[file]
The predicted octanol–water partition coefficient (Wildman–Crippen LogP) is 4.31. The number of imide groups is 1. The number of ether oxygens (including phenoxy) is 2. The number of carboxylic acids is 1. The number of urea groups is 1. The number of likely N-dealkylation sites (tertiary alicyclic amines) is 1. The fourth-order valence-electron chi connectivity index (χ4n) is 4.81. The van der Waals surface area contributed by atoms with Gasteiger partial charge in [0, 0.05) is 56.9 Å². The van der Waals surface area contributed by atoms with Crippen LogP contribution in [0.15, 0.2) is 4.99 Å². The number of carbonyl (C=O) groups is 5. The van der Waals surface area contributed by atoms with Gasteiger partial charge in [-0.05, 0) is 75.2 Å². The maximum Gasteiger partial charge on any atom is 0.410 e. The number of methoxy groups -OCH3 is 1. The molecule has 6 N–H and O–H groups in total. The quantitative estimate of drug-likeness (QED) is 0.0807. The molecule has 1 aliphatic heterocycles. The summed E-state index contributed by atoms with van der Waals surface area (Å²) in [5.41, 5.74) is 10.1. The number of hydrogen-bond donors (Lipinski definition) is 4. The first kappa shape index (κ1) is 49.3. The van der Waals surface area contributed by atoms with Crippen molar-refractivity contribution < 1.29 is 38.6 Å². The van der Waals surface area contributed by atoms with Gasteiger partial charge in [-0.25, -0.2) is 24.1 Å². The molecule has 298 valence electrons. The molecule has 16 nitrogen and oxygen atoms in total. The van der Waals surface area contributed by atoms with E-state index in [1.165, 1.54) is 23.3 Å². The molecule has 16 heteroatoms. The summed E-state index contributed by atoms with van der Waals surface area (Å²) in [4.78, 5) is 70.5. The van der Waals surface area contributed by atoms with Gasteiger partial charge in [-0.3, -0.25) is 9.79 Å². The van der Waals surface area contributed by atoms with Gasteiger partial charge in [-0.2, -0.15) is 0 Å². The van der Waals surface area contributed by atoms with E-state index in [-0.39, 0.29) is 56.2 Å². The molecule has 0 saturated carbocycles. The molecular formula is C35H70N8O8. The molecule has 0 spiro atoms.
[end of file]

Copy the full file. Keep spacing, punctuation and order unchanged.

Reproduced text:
The predicted octanol–water partition coefficient (Wildman–Crippen LogP) is 4.31. The number of imide groups is 1. The number of ether oxygens (including phenoxy) is 2. The number of carboxylic acids is 1. The number of urea groups is 1. The number of likely N-dealkylation sites (tertiary alicyclic amines) is 1. The fourth-order valence-electron chi connectivity index (χ4n) is 4.81. The van der Waals surface area contributed by atoms with Gasteiger partial charge in [0, 0.05) is 56.9 Å². The van der Waals surface area contributed by atoms with Crippen LogP contribution in [0.15, 0.2) is 4.99 Å². The number of carbonyl (C=O) groups is 5. The van der Waals surface area contributed by atoms with Gasteiger partial charge in [-0.05, 0) is 75.2 Å². The maximum Gasteiger partial charge on any atom is 0.410 e. The number of methoxy groups -OCH3 is 1. The molecule has 6 N–H and O–H groups in total. The quantitative estimate of drug-likeness (QED) is 0.0807. The molecule has 1 aliphatic heterocycles. The summed E-state index contributed by atoms with van der Waals surface area (Å²) in [5.41, 5.74) is 10.1. The number of hydrogen-bond donors (Lipinski definition) is 4. The first kappa shape index (κ1) is 49.3. The van der Waals surface area contributed by atoms with Crippen molar-refractivity contribution < 1.29 is 38.6 Å². The van der Waals surface area contributed by atoms with Gasteiger partial charge in [-0.25, -0.2) is 24.1 Å². The molecule has 298 valence electrons. The molecule has 16 nitrogen and oxygen atoms in total. The van der Waals surface area contributed by atoms with E-state index in [1.165, 1.54) is 23.3 Å². The molecule has 16 heteroatoms. The summed E-state index contributed by atoms with van der Waals surface area (Å²) in [4.78, 5) is 70.5. The van der Waals surface area contributed by atoms with Gasteiger partial charge in [-0.3, -0.25) is 9.79 Å². The van der Waals surface area contributed by atoms with Gasteiger partial charge in [-0.2, -0.15) is 0 Å². The van der Waals surface area contributed by atoms with E-state index in [-0.39, 0.29) is 56.2 Å². The molecule has 0 saturated carbocycles. The molecular formula is C35H70N8O8. The molecule has 0 spiro atoms.